Forget Banks, Credit Unions Want Your Business
Banks are holding on tight to their cash, but credit unions are becoming more obliging to small businesses. While banks are making fewer loans, credit unions nationwide are making more.
Take Ralph Raby, who owns a carpet and rug firm in New Mexico. He had been trying to secure loans to renovate two buildings he owns. He had lending commitments from two banks but he saw a direct-mail flyer from the New Mexico Educators Federal Credit Union and decided to investigate. Within 60 days, Raby had a loan from the credit union for a longer term and at a better interest rate than the banks had offered. "They were very affordable in comparison, and they were very aggressive. I hadn't looked at a credit union as a being a source of commercial lending, but they caught me off guard."
According to Henry Kertman, vice president of public affairs for the California and Nevada Credit Union Leagues, the average credit union business loan is approximately $220,000. "And when a credit union lends to one of its business-owning members, that money stays in the community the credit union serves, and helps employ area residents."
Credit unions are officially set up to serve specific groups and regions, but Kertman says it's easy these days to find one near you and qualify to be a member. Check out the website Find a Credit Union to find credit unions in your vicinity and what their membership requirements are.
Many of the nation's 7,500-plus credit unions might be making even more loans if they can persuade Congress to change a law that caps how much they can lend. Currently, the law caps credit unions' business loans at 12.25 percent of their assets. Credit unions want that cap increased to 27.5 percent.
Today, when their business loan portfolios hit 7 to 8 percent of their assets, credit unions start slowing down their business lending. But credit unions work together to prevent that from happening, says David Donovan, vice president of commercial services at USC Credit Union in Los Angeles, which serves faculty, students, and alumni of the University of Southern California. "Credit unions are collaborative rather than competitive institutions. If we are up against the cap (and right now, we're only at 4 or 5 percent of assets) or someone did not qualify for membership, we would reach out to our contemporaries and refer customers to them, to and see if they could meet their needs. Certainly Bank of America and Wells Fargo would not collaborate to benefit customers."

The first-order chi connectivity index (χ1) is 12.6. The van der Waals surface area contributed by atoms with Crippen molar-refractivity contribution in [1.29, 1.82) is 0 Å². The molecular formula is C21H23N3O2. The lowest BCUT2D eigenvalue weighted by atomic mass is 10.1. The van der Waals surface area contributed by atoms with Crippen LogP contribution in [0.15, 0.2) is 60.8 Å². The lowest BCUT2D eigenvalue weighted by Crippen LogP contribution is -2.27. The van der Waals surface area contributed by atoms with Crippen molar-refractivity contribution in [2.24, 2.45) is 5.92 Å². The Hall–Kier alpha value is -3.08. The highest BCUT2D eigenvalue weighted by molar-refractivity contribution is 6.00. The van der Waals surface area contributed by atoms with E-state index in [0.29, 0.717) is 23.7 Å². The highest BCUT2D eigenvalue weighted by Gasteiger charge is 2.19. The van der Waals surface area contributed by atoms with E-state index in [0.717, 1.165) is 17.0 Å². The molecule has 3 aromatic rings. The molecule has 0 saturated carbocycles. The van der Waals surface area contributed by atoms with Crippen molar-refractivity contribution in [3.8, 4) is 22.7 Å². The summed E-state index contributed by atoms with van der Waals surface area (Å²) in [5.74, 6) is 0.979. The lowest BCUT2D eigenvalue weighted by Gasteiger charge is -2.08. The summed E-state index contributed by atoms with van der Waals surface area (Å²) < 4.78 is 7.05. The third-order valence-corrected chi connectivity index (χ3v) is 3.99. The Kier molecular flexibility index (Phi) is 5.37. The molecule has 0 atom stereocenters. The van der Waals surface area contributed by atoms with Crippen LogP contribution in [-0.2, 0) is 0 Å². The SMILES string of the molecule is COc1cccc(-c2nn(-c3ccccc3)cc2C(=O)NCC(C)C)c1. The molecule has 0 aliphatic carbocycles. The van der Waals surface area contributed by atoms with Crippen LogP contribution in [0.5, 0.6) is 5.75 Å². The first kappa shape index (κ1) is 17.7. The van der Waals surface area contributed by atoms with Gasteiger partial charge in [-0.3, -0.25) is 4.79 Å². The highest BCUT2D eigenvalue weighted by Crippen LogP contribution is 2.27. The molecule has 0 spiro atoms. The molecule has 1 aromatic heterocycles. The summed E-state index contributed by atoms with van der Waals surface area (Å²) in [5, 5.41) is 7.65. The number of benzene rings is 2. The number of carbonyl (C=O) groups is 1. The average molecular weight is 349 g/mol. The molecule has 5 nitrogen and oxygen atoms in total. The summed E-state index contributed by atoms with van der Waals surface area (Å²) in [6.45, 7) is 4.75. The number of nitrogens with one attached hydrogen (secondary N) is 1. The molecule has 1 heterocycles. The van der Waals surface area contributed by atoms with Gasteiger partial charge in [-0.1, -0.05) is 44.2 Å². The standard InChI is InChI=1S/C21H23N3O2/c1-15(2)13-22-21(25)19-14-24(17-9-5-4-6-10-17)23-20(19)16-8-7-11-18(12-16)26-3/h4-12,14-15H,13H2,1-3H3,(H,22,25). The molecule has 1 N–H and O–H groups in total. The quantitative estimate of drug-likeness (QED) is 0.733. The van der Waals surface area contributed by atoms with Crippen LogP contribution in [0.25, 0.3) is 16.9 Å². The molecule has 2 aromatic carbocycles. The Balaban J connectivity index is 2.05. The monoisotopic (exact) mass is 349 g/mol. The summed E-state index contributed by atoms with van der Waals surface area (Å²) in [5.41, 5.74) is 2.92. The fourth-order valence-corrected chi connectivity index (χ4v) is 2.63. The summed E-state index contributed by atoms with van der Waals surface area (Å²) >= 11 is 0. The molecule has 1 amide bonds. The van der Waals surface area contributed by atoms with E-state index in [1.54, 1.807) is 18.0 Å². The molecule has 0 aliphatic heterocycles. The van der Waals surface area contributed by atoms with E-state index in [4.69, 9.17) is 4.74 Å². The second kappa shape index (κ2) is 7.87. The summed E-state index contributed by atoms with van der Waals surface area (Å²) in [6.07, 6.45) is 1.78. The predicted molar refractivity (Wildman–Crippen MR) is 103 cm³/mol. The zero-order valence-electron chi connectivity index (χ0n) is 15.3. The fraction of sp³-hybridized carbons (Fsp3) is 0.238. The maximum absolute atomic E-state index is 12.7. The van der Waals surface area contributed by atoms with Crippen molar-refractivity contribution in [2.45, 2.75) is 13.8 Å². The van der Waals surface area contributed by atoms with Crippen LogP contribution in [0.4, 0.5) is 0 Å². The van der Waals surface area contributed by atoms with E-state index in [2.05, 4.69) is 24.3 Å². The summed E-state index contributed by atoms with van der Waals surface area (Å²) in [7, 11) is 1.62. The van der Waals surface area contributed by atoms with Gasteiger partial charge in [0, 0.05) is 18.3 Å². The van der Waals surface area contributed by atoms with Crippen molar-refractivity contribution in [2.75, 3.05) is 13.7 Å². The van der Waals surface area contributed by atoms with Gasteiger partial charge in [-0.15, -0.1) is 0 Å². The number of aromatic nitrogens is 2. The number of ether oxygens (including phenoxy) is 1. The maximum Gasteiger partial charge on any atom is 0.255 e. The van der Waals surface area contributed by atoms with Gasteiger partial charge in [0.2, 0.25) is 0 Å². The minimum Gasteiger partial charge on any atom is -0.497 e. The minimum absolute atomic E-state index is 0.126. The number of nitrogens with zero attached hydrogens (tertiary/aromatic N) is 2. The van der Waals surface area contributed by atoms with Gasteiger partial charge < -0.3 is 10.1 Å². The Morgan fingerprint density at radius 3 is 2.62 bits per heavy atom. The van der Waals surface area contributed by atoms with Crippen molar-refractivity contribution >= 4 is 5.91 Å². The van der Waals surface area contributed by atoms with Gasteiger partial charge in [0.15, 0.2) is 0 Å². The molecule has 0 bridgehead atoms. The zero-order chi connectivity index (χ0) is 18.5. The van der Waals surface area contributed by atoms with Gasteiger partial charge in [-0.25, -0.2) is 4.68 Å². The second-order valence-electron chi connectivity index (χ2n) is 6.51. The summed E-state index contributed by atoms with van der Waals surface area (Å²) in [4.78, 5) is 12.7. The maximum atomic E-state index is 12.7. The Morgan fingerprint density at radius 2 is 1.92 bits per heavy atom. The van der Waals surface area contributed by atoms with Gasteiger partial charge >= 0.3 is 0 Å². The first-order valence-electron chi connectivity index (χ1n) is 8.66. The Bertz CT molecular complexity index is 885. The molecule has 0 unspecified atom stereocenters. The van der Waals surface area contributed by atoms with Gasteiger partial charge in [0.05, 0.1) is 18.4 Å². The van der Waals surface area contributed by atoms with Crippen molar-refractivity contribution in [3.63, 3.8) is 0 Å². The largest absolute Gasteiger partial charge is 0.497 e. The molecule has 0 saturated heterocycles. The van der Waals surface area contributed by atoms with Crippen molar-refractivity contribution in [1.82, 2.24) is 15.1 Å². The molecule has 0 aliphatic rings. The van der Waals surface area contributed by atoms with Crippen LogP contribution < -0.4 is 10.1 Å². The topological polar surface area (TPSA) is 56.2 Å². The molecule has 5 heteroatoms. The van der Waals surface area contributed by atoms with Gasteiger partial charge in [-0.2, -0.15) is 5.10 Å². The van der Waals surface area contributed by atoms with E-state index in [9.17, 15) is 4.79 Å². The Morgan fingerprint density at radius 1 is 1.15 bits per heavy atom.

As your business gets bigger, you may need rise in stature in the banks' opinion, but Kertman says that credit unions want to grow with you, and will do the same joining of forces mentioned above to offer the financing and services you need to expand.
Also, credit unions pride themselves on better customer service than banks offer small business owners. We don’t look at you in terms of the size of your loan, we look at you as a member," says Donovan. "Whether your loan is $10,000 or $300,000, you get the same service at every level. Banks can’t say the same -- for that low amount, they will probably do a robo-signing instead of looking over your business and working with you. There's no incentive for them to do 'microloans.' For us, no loan request is too small."